Christobel Swan calls her language Pertame and describes it as the southern dialect of Arrernte C8 (1991:8). Wilkins (in Henderson 2013:12) describes Pertame as a dialect of Western Arrernte C47. In his description of Arandic phonology Breen writes that Pertame generally resembles Western Arrernte (2001:66). Roennfeldt writes that quite a large number of Southern Arrarnta or Partaama (C46) came to settle at Ntaria (Hermannsberg), because their country is adjacent to the south of Western Arrarnta C47 country (p.c. 19th November 2015). Wilkins (in Henderson 2013:12) provides an overview of the Arandic languages with two major sub-groups: Artwe (~Urtwe) composed of Upper Arrernte (Eastern Arrernte, Western Arrernte (C47), Alyawarr C14, Anmatyerr C8.1) and Lower Arrernte (C29) (Lower South Arandic). The other major subgroup is called Artweye, with one member Kaytetye C13. See also Arrernte C8, Lower Arrernte C29; Ayerrerenge G12; Antekerrepenhe C12 and Akarre C28. Previously, both AUSTLANG and the Thesaurus did not distinguish all Arandic varieties. Consequently there may be items in the AIATSIS collection indexed with the 'Arrernte language (C8) (NT SG53-02)' heading which may relate more specifically to Pertame (C46).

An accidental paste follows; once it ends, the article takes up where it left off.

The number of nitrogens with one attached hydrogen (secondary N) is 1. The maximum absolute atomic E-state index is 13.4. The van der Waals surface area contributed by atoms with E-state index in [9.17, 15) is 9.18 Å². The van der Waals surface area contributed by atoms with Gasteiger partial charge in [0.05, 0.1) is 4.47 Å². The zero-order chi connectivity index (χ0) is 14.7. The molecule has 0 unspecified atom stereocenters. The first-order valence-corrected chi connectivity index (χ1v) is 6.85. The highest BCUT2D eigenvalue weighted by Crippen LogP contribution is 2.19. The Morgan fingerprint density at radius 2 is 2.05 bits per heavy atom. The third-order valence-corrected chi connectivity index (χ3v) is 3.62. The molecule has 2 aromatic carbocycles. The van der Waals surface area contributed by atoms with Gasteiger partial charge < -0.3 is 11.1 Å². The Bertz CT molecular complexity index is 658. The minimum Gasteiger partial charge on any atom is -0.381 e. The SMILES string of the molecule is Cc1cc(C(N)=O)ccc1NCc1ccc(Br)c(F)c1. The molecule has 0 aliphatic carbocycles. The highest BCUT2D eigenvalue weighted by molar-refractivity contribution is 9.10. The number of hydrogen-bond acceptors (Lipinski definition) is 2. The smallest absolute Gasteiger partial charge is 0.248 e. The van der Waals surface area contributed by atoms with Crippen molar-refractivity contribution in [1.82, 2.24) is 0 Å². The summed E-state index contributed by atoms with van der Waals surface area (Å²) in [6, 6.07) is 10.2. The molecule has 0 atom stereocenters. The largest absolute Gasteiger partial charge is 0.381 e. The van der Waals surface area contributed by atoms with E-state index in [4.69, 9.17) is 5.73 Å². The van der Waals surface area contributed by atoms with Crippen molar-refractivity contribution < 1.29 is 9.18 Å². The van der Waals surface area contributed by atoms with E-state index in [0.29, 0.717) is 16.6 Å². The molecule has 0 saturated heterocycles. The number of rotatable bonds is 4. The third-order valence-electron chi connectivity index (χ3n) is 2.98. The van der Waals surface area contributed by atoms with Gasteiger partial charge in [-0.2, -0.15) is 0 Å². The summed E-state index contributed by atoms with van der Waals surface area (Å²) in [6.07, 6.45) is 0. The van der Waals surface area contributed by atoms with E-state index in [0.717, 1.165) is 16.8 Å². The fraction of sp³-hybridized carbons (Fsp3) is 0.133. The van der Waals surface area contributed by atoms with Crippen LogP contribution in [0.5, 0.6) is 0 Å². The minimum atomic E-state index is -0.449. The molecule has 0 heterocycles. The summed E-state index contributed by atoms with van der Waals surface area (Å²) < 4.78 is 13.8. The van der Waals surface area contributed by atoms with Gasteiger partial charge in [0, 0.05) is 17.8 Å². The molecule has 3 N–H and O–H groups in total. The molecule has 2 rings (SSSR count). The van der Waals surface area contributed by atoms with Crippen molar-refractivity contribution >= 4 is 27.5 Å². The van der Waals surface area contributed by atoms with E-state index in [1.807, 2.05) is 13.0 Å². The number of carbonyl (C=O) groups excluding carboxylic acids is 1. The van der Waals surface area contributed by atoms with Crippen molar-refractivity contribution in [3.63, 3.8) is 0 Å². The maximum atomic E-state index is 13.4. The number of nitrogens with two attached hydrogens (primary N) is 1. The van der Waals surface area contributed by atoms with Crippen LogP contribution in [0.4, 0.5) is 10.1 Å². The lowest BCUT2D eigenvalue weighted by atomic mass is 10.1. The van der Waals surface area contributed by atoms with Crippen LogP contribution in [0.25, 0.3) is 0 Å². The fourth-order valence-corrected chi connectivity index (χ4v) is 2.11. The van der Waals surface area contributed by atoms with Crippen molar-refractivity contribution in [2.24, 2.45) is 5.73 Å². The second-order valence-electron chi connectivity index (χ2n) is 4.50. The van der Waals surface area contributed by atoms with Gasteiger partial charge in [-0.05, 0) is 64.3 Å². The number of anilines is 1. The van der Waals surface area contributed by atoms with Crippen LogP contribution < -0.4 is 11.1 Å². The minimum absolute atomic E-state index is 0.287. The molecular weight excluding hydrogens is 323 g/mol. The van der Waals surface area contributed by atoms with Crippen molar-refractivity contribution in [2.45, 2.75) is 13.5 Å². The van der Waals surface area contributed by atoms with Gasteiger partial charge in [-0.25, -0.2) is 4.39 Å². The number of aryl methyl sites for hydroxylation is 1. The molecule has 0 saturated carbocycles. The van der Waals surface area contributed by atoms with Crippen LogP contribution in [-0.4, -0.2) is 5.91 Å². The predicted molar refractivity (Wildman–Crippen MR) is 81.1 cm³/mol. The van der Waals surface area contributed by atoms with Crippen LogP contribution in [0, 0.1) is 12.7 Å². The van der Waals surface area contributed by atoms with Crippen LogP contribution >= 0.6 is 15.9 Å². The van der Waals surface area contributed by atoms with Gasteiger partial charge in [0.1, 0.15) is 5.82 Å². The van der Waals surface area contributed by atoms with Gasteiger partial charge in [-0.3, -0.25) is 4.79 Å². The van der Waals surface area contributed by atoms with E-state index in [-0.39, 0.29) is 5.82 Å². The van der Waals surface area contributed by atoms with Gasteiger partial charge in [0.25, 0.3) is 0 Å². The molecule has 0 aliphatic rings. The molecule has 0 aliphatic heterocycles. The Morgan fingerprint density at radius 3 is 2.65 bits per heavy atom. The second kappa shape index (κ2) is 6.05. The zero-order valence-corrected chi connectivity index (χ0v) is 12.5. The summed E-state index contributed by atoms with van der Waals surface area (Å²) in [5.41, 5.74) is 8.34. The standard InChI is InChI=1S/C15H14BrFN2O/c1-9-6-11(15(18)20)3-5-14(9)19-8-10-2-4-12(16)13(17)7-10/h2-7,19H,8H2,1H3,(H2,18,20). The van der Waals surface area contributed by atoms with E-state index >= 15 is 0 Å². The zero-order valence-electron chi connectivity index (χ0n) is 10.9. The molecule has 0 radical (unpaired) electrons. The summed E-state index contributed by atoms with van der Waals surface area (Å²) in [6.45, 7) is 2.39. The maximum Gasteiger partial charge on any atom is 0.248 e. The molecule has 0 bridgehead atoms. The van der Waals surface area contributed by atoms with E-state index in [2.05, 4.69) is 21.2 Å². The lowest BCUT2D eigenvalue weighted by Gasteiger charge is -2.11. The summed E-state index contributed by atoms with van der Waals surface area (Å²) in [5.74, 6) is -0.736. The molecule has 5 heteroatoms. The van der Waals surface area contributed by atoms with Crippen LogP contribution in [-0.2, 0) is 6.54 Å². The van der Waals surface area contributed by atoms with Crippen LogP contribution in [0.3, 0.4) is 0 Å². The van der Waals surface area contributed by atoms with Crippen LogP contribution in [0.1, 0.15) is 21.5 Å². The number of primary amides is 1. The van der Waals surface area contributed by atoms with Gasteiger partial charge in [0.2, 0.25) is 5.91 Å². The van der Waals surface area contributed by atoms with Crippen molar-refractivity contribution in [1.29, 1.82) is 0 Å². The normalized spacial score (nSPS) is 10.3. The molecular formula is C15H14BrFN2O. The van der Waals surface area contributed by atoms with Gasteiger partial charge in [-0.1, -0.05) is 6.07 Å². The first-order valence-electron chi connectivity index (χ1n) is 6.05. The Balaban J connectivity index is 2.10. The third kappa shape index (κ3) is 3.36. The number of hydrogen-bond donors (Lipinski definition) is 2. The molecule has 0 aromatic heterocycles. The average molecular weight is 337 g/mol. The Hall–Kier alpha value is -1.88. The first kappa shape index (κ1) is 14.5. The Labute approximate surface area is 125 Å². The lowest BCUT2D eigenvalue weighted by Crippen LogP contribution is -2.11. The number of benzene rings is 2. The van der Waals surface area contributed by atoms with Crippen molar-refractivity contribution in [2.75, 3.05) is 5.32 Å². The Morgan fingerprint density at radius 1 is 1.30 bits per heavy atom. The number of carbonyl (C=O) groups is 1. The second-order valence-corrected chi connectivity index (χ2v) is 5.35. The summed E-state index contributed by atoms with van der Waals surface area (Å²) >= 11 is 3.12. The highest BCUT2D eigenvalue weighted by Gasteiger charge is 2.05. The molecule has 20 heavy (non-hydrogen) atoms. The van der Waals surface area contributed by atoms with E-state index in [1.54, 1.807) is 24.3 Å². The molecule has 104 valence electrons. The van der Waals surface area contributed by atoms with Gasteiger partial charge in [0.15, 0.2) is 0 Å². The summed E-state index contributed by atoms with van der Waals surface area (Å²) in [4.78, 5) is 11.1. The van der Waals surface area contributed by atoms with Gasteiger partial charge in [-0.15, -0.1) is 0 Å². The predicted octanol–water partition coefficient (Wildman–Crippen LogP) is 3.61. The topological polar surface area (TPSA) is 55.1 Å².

... belongs to the country around the Finke and Hugh Rivers, reaching from Running Waters and the Waterhouse Ranges to the community of Finke (Swan & Cousens 1993)
Christobel Swan is a Pertame Elder runs a Pertame language school at Boomerang Bore.
Speaker numbers were measured differently across the censuses and various other sources listed in AUSTLANG. You are encouraged to refer to the sources.
Speaker numbers for ‘NILS 2004’ and ‘2005 estimate’ come from 'Table F.3: Numbers of speakers of Australian Indigenous languages (various surveys)' in 'Appendix F NILS endangerment and absolute number results' in McConvell, Marmion and McNicol 2005, pages 198-230 (PDF, 2.5MB).